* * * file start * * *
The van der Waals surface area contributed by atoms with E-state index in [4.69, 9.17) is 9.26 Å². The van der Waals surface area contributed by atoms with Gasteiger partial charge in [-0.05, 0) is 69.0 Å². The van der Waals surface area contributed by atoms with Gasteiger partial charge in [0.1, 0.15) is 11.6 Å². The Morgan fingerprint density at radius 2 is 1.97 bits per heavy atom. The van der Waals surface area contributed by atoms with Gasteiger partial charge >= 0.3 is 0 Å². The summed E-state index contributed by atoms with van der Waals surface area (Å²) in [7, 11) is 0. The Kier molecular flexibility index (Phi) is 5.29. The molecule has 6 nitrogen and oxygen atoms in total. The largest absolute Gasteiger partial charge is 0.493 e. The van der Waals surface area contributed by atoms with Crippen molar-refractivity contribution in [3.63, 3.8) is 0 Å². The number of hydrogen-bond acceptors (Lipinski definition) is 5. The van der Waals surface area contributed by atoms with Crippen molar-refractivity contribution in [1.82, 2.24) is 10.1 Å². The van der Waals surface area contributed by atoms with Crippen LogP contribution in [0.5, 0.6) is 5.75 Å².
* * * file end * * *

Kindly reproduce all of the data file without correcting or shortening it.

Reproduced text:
The van der Waals surface area contributed by atoms with E-state index in [4.69, 9.17) is 9.26 Å². The van der Waals surface area contributed by atoms with Gasteiger partial charge in [-0.05, 0) is 69.0 Å². The van der Waals surface area contributed by atoms with Gasteiger partial charge in [0.1, 0.15) is 11.6 Å². The Morgan fingerprint density at radius 2 is 1.97 bits per heavy atom. The van der Waals surface area contributed by atoms with Gasteiger partial charge >= 0.3 is 0 Å². The summed E-state index contributed by atoms with van der Waals surface area (Å²) in [7, 11) is 0. The Kier molecular flexibility index (Phi) is 5.29. The molecule has 6 nitrogen and oxygen atoms in total. The largest absolute Gasteiger partial charge is 0.493 e. The van der Waals surface area contributed by atoms with Crippen molar-refractivity contribution in [3.63, 3.8) is 0 Å². The number of hydrogen-bond acceptors (Lipinski definition) is 5. The van der Waals surface area contributed by atoms with Crippen molar-refractivity contribution in [1.82, 2.24) is 10.1 Å². The van der Waals surface area contributed by atoms with Crippen LogP contribution in [0.5, 0.6) is 5.75 Å².